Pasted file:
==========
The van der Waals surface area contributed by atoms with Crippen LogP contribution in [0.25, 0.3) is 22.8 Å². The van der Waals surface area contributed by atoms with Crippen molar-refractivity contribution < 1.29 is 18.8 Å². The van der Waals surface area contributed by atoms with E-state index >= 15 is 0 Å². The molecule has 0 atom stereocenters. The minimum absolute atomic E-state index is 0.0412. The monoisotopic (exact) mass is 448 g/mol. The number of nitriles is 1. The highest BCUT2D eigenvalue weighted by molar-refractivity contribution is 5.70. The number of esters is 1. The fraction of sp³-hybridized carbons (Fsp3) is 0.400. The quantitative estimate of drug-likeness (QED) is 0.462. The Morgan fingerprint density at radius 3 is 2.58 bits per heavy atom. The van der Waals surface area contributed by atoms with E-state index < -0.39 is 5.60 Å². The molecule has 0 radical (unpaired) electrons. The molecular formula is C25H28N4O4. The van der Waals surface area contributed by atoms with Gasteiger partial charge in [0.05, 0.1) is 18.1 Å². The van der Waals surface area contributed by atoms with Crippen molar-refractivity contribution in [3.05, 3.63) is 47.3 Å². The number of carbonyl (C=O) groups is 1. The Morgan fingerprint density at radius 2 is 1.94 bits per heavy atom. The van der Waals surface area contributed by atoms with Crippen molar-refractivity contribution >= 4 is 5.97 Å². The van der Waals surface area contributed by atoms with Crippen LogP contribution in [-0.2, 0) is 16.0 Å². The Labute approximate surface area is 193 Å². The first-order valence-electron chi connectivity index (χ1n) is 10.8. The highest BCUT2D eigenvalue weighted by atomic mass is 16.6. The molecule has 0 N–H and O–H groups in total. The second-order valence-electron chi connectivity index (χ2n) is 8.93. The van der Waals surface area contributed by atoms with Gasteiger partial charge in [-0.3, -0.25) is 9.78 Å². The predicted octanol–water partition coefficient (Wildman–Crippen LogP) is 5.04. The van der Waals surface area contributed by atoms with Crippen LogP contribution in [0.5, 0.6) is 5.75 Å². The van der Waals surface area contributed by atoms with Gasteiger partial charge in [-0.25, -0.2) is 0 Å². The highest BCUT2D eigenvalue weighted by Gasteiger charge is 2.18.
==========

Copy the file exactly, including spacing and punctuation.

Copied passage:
The van der Waals surface area contributed by atoms with Crippen LogP contribution in [0.25, 0.3) is 22.8 Å². The van der Waals surface area contributed by atoms with Crippen molar-refractivity contribution < 1.29 is 18.8 Å². The van der Waals surface area contributed by atoms with E-state index >= 15 is 0 Å². The molecule has 0 atom stereocenters. The minimum absolute atomic E-state index is 0.0412. The monoisotopic (exact) mass is 448 g/mol. The number of nitriles is 1. The highest BCUT2D eigenvalue weighted by molar-refractivity contribution is 5.70. The number of esters is 1. The fraction of sp³-hybridized carbons (Fsp3) is 0.400. The quantitative estimate of drug-likeness (QED) is 0.462. The Morgan fingerprint density at radius 3 is 2.58 bits per heavy atom. The van der Waals surface area contributed by atoms with E-state index < -0.39 is 5.60 Å². The molecule has 0 radical (unpaired) electrons. The molecular formula is C25H28N4O4. The van der Waals surface area contributed by atoms with Gasteiger partial charge in [0.05, 0.1) is 18.1 Å². The van der Waals surface area contributed by atoms with Crippen molar-refractivity contribution in [3.05, 3.63) is 47.3 Å². The number of carbonyl (C=O) groups is 1. The Morgan fingerprint density at radius 2 is 1.94 bits per heavy atom. The van der Waals surface area contributed by atoms with Crippen molar-refractivity contribution >= 4 is 5.97 Å². The van der Waals surface area contributed by atoms with Crippen LogP contribution in [-0.2, 0) is 16.0 Å². The Labute approximate surface area is 193 Å². The first-order valence-electron chi connectivity index (χ1n) is 10.8. The highest BCUT2D eigenvalue weighted by atomic mass is 16.6. The molecule has 0 N–H and O–H groups in total. The second-order valence-electron chi connectivity index (χ2n) is 8.93. The van der Waals surface area contributed by atoms with Gasteiger partial charge in [-0.3, -0.25) is 9.78 Å². The predicted octanol–water partition coefficient (Wildman–Crippen LogP) is 5.04. The van der Waals surface area contributed by atoms with Crippen LogP contribution in [0.5, 0.6) is 5.75 Å². The van der Waals surface area contributed by atoms with Gasteiger partial charge in [-0.25, -0.2) is 0 Å². The highest BCUT2D eigenvalue weighted by Gasteiger charge is 2.18.